What Is Crossing The Midline And Why Is It Important?

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What is the midline?

If you imagine your body folded in half vertically, the crease down the middle would be the midline. It is the imaginary centreline dividing the left and right sides of the body.

When one arm or leg reaches over to the opposite side of the body, this is crossing the midline.  For example, using your left hand to touch your right foot.

Why is crossing the midline important?

The ability to cross the midline of the body is significant for both cognitive and physical development as it indicates that both sides of the brain are working together. It is also an indicator of developmental skills such as bilateral coordination and core strength.  A child’s ability to cross the midline will impact their ability to read and write, as well as other motor skills.

Developmentally, children begin crossing the midline around 7 months through movements such as passing toys from one hand to another and progresses to crawling.

As children grow and their ability to cross the midline develops, they will begin to display dominance in one hand. However, if they avoid crossing the midline, both hands will be equally involved in activities, i.e. using left hand for tasks on the left side, right hand for tasks on the right side. This may make them appear ambidextrous but could actually be a sign of developmental issues.

Other signs are:

  • Difficulty with visual tracking (a skill required for reading)
  • Swapping hands when drawing or writing across a page
  • Difficulties with gross motor skills, such as crawling, skipping, climbing
  • Kicking a ball with the foot closest rather than having a dominant foot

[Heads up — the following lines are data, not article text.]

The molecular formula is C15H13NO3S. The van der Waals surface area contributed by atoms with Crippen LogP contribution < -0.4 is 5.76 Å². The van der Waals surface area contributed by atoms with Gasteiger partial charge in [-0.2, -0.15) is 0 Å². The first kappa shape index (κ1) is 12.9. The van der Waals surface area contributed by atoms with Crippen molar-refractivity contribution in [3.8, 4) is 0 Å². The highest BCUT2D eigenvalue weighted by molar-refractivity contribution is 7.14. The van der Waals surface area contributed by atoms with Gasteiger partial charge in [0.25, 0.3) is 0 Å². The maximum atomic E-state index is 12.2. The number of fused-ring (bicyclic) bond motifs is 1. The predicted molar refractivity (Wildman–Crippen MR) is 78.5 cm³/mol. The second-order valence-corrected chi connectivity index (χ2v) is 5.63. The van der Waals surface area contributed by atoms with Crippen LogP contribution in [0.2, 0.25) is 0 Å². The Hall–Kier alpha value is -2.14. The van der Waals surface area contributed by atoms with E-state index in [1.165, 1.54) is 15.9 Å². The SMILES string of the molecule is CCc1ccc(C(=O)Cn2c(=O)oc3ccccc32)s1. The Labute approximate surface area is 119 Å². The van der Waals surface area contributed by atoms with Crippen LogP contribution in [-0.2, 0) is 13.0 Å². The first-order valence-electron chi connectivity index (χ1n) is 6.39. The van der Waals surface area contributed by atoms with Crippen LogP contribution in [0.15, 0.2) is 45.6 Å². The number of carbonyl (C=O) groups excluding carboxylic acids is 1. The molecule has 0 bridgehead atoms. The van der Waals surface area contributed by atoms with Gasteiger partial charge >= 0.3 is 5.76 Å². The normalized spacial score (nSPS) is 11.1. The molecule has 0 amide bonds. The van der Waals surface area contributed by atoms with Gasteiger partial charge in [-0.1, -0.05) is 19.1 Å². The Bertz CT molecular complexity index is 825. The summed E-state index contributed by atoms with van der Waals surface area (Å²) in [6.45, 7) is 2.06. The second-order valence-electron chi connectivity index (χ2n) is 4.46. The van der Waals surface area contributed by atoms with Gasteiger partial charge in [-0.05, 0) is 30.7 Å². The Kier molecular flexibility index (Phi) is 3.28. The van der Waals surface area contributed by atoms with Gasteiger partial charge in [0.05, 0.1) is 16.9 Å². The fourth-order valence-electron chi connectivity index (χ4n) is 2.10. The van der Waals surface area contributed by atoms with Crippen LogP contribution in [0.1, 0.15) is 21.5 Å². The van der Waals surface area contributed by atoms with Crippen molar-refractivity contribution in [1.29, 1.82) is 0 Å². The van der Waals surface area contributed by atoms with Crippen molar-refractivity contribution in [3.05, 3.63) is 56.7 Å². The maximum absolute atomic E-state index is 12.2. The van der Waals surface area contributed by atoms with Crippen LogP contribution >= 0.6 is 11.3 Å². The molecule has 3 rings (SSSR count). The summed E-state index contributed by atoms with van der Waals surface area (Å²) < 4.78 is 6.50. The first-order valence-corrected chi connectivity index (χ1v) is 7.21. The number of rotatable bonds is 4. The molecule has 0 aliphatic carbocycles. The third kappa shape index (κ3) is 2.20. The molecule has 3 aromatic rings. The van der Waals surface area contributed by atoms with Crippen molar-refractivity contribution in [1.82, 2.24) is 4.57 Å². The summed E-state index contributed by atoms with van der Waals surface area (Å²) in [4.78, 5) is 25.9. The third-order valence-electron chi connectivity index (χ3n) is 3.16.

• Difficulties with age appropriate self-care tasks

If your child has difficulties crossing the midline, your health professional can do an assessment and may refer you to an Occupational Therapist for help.

Activities to do at home

It is easy to help your child strengthen their ability to cross the midline with simple activities such as:

  • Sorting games. Get your child to sort objects with one hand into a container on the opposite side (no hand swapping allowed!)
  • Marching or dancing to music using both arms and legs. Flossing is actually great for crossing the midline!
  • Using ribbons or streamers do figure 8’s in the air.
  • Any sports such as soccer, cricket, baseball, tennis or even just catch.
  • Household tasks such as wiping benches, sweeping, vacuuming.

There are some more great ideas here.

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Renee Meier

Renée is a freelance writer, perpetual student and aspiring novelist. In her spare time she's the sole parent to 3 rambunctious little people. She survives predominantly on coffee and squishy hugs.

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